eldercare

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eldercare

(ĕl′dər-kâr′)
n.
Social and medical programs and facilities intended for the care and maintenance of the aged.

eldercare

Providing health care and assistance with activities of daily living for older adults, either at home or in care facilities. Family members usually provide most of the needed assistance, although friends, professional agencies, or volunteers often participate.

Patient care

Although all patients benefit from respectful, dignified, and professional care, and generalizations about older patients’ needs may not apply to every patient, some special needs of some older patients are addressed here. Sensory problems (self-reported) are fairly prevalent in older adults. For example hearing impairments are present in about a third of 65 to 74 year olds and half those 75 and older, and vision problems are present in a seventh of those age 65 to 74, and in a fifth age 75 and older. Tooth loss, which influences both chewing and clarity of speech, occurs in more than a fifth of individuals over the age of 65. Age-related changes in heart and kidney function make older adults more vulnerable to shifts in water balance that can result in dehydration, e.g., in hot weather, when left alone, or while waiting for medical or surgical procedures. In older adults, adequate fluid intake is associated with fewer falls, less constipation, lower rates of laxative use, and better rehabilitation outcomes in orthopedic patients. In older adults dehydration can precipitate emergency hospitalization and increase mortality. The decline in renal function that occurs with aging means that the kidneys are less able to concentrate urine, so more water is lost in an older person than would be in a younger individual. Institutionalized adults should be ensured of access to something to drink at all times, with fluid offered regularly since thirst may not prompt older individuals to drink. Fasting should be minimized. Ambulatory adults should be reminded to increase their fluid intake during exercise, hot weather, and illness, and healthy older adults should be taught to monitor urine color as one indicator of dehydration — darker urine often represents incipient dehydration, while clear, watery urine is seen in well-hydrated adults. Individuals with urinary incontinence should be advised not to limit their intake in an effort to prevent incontinence episodes; 1500 to 2000 ml (1½ to 2 quarts) of fluid daily is required to maintain hydration for most individuals.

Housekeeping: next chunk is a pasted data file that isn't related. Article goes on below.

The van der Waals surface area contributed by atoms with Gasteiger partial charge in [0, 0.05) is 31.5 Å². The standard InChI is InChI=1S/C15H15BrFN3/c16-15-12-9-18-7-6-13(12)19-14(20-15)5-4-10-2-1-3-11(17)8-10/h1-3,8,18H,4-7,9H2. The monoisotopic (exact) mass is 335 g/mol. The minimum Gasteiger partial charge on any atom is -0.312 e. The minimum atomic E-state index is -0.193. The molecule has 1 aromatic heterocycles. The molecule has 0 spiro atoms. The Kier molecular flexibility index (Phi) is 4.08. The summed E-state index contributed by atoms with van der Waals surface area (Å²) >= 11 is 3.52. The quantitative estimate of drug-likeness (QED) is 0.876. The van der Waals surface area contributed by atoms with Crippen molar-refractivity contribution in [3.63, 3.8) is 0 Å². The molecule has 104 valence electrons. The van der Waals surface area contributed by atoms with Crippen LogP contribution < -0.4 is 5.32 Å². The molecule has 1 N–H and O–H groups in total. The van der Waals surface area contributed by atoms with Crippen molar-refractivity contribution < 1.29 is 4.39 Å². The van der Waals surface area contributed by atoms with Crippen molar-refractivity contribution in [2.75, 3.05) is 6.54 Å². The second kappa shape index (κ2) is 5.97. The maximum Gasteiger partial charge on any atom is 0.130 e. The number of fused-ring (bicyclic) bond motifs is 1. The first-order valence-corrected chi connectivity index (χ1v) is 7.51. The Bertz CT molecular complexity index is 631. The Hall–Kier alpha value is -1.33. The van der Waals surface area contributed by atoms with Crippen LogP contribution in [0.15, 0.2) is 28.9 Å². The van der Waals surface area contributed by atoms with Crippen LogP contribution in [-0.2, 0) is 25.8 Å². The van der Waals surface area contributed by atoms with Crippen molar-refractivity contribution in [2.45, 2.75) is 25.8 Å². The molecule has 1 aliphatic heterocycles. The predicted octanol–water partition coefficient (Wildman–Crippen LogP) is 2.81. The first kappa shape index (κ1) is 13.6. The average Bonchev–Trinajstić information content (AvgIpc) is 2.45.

When communicating with the elderly, caregivers in all settings should remember to encourage the patient’s use of hearing aids and/or eyeglasses; use the patient’s name, make eye contact, and use touch as appropriate; enunciate clearly; allow time for the patient to respond; ask only one question at a time, develop a signaling system for “yes” and “no” answers, and post it clearly for all caregivers and visitors to see and use; use gestures that relate to the information being conveyed verbally; and write questions/options so that the patient can see them as they are read aloud for the patient to hear. Other critical elements of the care of the elderly include providing physical therapy to improve balance and prevent falls; limiting the use of medications that may contribute to cognitive dysfunction, confusion or delirium; ensuring adequate nutrition; screening for cancers, dementia, depression, and other diseases that become more common with advancing age; remaining aware of “atypical” presentations of illnesses and infections; protecting the skin from ulceration; and maintaining healthful participation in the community.

References in periodicals archive ?
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